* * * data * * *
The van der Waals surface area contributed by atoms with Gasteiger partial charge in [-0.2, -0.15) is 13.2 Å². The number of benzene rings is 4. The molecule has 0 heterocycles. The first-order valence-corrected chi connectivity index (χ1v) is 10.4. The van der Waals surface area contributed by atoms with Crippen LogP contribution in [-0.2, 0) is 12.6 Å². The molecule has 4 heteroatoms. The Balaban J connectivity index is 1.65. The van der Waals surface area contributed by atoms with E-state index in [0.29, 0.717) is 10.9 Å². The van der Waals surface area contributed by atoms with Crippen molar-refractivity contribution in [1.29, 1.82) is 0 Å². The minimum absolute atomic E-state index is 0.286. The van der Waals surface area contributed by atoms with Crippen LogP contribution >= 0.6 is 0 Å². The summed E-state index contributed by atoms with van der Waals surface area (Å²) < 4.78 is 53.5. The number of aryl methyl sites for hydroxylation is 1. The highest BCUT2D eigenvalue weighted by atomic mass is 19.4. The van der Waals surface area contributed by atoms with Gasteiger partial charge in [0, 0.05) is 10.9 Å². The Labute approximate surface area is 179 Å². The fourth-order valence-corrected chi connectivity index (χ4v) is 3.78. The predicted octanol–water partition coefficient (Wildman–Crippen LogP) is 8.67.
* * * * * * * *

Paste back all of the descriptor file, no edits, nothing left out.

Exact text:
The van der Waals surface area contributed by atoms with Gasteiger partial charge in [-0.2, -0.15) is 13.2 Å². The number of benzene rings is 4. The molecule has 0 heterocycles. The first-order valence-corrected chi connectivity index (χ1v) is 10.4. The van der Waals surface area contributed by atoms with Crippen LogP contribution in [-0.2, 0) is 12.6 Å². The molecule has 4 heteroatoms. The Balaban J connectivity index is 1.65. The van der Waals surface area contributed by atoms with E-state index in [0.29, 0.717) is 10.9 Å². The van der Waals surface area contributed by atoms with Crippen molar-refractivity contribution in [1.29, 1.82) is 0 Å². The minimum absolute atomic E-state index is 0.286. The van der Waals surface area contributed by atoms with Crippen LogP contribution >= 0.6 is 0 Å². The summed E-state index contributed by atoms with van der Waals surface area (Å²) < 4.78 is 53.5. The number of aryl methyl sites for hydroxylation is 1. The highest BCUT2D eigenvalue weighted by atomic mass is 19.4. The van der Waals surface area contributed by atoms with Gasteiger partial charge in [0, 0.05) is 10.9 Å². The Labute approximate surface area is 179 Å². The fourth-order valence-corrected chi connectivity index (χ4v) is 3.78. The predicted octanol–water partition coefficient (Wildman–Crippen LogP) is 8.67.